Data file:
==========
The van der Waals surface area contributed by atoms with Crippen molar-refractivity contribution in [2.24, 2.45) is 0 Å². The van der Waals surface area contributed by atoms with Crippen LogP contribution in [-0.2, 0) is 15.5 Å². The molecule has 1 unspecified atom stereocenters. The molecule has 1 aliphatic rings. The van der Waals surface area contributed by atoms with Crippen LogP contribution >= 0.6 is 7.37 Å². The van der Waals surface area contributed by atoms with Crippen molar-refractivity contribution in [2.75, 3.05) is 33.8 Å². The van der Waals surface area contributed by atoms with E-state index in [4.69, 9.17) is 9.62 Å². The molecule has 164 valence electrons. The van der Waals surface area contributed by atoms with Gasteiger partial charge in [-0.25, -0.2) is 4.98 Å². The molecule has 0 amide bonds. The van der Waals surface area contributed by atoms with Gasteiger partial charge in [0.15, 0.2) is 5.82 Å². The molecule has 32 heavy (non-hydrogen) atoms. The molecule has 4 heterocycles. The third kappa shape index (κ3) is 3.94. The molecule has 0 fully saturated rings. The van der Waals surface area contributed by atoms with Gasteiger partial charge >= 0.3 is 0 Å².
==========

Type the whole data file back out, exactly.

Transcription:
The van der Waals surface area contributed by atoms with Crippen molar-refractivity contribution in [2.24, 2.45) is 0 Å². The van der Waals surface area contributed by atoms with Crippen LogP contribution in [-0.2, 0) is 15.5 Å². The molecule has 1 unspecified atom stereocenters. The molecule has 1 aliphatic rings. The van der Waals surface area contributed by atoms with Crippen LogP contribution >= 0.6 is 7.37 Å². The van der Waals surface area contributed by atoms with Crippen molar-refractivity contribution in [2.75, 3.05) is 33.8 Å². The van der Waals surface area contributed by atoms with E-state index in [4.69, 9.17) is 9.62 Å². The molecule has 164 valence electrons. The van der Waals surface area contributed by atoms with Gasteiger partial charge in [-0.25, -0.2) is 4.98 Å². The molecule has 0 amide bonds. The van der Waals surface area contributed by atoms with Gasteiger partial charge in [0.15, 0.2) is 5.82 Å². The molecule has 32 heavy (non-hydrogen) atoms. The molecule has 4 heterocycles. The third kappa shape index (κ3) is 3.94. The molecule has 0 fully saturated rings. The van der Waals surface area contributed by atoms with Gasteiger partial charge >= 0.3 is 0 Å².